Regulation of human heat shock factor 1 (hHSF1)

Date of Award




Degree Name

Doctor of Philosophy (Ph.D.)


Biochemistry and Molecular Biology

First Committee Member

Richard W. Voellmy, Committee Chair


Heat shock and other proteotoxic stresses trigger the activation of heat shock transcription factor 1 (HSF1) in vertebrates, which binds to heat shock elements (HSE) in promoters of heat shock protein (hsp ) genes and enhances transcription from these promoters. The molecular mechanism of regulation of HSF1 is not fully understood at present, and one of the fundamental unresolved questions is the molecular mechanism by which stress is sensed by the cell.A novel in situ chemical cross-linking method was developed to study the regulation of HSF1 by other cellular proteins. The present study provides evidence that Hsp90-containing HSF1 complexes are present in stressed and control cells. Together with results from previous studies, further evidence was collected to suggest that the activation of HSF1 is controlled by repression of Hsp90-containing chaperone complexes at two successive steps, the conversion of nontrimeric to trimeric and HSE DNA binding but transactivation-incompetent factor, and of inactive, trimeric to transactivation-competent factor. At each step, repression appears to be mediated by (different) Hsp90-containing chaperone complexes, and relief from repression appears to require dissociation of chaperone complexes from HSF1. During stress, such dissociation occurs as a consequence of stress-induced accumulation of nonnative proteins that are capable of competing with HSF1 for chaperone complex binding.Finally, Hsp90-containing chaperone complex binding to trimeric HSF1 was mapped to a region of HSF1 known to be capable of conferring repression on a linked heterologous transcription activation domain. Therefore, it appears that the cell is dependent on Hsp90-containing chaperone complexes to sense the induced accumulation of nonnative proteins, i.e., the proteotoxic signal, during a stress. The signal is then relayed to HSF1 through the release of Hsp90-containing chaperone complexes from the factor. The unassociated factor then activates the expression of hsp genes, enabling the cell to survive a stress.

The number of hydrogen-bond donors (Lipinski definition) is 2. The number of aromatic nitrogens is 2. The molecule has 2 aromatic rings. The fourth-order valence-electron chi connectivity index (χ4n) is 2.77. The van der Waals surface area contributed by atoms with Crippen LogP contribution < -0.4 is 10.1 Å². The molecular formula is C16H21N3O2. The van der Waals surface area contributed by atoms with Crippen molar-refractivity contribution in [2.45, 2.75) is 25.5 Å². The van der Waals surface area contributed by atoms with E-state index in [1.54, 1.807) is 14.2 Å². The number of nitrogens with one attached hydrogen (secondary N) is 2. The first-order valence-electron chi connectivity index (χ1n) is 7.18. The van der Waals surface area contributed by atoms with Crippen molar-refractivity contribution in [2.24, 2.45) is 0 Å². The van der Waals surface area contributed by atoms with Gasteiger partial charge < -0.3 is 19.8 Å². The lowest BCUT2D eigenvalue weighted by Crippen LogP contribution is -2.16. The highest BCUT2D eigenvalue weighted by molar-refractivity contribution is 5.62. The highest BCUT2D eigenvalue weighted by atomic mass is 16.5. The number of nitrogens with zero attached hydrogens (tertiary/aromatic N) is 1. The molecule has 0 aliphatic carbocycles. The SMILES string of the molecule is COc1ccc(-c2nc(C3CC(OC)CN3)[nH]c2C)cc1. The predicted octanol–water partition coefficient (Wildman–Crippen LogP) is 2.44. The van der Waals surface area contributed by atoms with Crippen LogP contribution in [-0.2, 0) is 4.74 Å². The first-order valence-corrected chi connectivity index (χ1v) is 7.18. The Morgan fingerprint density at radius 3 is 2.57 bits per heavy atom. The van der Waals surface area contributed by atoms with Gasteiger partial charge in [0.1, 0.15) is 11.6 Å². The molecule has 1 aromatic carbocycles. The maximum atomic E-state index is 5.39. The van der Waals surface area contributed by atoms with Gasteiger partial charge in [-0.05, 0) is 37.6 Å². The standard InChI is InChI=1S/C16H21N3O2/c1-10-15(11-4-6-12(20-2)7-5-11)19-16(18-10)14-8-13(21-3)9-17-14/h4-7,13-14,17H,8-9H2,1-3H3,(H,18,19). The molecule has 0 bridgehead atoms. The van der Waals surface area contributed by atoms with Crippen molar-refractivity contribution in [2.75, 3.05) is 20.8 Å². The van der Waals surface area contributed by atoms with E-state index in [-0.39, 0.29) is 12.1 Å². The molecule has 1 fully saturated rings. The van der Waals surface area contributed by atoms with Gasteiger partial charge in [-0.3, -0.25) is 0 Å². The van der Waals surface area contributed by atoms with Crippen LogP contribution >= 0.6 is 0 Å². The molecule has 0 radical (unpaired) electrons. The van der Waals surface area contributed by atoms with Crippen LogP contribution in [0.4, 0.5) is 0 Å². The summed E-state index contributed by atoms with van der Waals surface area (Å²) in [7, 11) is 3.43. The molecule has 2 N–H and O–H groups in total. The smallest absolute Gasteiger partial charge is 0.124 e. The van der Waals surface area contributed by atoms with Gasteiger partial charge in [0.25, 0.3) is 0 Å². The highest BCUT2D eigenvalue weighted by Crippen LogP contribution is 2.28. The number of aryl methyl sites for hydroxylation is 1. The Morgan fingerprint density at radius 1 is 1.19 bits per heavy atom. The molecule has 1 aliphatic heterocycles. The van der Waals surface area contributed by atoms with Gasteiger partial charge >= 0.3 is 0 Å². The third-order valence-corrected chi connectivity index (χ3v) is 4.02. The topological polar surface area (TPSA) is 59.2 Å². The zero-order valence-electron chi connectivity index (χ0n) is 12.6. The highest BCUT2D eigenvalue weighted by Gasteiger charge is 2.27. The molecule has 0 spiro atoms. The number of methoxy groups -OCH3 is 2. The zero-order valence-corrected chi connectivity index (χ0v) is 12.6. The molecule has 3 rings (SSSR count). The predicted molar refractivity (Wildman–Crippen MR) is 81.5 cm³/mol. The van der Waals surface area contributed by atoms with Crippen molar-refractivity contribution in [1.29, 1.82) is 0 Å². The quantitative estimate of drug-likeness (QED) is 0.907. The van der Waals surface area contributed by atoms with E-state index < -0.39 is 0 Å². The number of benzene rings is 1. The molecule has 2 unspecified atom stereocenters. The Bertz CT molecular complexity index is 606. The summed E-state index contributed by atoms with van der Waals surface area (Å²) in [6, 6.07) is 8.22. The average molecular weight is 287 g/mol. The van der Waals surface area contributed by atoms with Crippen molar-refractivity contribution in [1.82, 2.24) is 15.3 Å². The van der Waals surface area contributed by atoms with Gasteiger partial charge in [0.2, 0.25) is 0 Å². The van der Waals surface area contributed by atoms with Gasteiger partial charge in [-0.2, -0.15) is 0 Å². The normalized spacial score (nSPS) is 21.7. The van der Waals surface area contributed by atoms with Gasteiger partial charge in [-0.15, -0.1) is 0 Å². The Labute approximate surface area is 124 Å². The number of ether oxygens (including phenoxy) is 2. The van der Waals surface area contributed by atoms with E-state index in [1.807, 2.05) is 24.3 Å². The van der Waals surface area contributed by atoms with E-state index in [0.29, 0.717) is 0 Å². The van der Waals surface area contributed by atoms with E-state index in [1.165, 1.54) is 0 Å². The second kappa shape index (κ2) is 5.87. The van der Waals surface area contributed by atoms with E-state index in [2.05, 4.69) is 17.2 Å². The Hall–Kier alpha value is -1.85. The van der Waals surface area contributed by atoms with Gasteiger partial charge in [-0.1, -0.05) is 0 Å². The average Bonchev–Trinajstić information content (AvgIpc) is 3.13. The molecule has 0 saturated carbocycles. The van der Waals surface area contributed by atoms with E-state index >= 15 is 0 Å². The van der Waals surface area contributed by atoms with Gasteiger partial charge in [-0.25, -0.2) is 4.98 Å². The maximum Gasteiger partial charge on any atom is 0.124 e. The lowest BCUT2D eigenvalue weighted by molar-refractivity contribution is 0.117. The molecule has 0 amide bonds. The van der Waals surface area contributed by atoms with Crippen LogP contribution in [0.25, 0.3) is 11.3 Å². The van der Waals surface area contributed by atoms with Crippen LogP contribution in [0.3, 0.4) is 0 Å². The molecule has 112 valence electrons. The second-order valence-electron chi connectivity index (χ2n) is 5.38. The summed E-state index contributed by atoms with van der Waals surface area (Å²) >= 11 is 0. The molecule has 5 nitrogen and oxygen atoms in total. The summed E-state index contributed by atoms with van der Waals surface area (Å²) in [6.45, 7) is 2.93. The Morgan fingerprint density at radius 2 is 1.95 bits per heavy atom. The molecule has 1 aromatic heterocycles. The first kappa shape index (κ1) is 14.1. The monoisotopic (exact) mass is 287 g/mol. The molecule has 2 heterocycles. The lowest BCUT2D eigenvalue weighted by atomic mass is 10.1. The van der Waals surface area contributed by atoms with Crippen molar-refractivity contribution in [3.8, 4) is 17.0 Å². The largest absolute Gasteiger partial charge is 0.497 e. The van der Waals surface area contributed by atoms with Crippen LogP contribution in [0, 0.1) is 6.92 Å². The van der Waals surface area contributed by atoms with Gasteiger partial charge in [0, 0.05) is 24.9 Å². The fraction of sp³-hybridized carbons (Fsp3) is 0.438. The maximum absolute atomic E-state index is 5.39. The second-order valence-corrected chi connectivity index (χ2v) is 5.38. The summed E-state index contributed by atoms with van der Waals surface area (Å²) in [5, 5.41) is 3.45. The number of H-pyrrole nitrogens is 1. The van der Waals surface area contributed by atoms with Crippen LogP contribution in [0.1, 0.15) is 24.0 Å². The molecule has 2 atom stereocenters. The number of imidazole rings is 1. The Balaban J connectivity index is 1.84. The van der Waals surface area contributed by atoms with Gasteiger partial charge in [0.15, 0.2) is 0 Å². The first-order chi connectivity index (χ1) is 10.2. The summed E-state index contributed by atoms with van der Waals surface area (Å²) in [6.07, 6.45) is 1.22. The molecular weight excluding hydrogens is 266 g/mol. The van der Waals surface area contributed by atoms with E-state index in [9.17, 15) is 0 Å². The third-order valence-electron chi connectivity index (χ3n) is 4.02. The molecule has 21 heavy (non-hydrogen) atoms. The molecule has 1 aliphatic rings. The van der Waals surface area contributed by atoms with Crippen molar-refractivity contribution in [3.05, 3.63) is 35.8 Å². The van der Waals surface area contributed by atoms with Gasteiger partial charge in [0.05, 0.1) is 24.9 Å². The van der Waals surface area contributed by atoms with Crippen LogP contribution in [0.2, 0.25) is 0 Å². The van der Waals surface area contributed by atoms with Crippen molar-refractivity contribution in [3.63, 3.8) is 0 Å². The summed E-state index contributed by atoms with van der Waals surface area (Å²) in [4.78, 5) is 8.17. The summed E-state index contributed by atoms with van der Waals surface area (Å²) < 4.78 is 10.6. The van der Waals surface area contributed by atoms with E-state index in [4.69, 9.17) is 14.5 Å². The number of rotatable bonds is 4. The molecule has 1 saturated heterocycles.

Biology, Molecular; Biology, Cell

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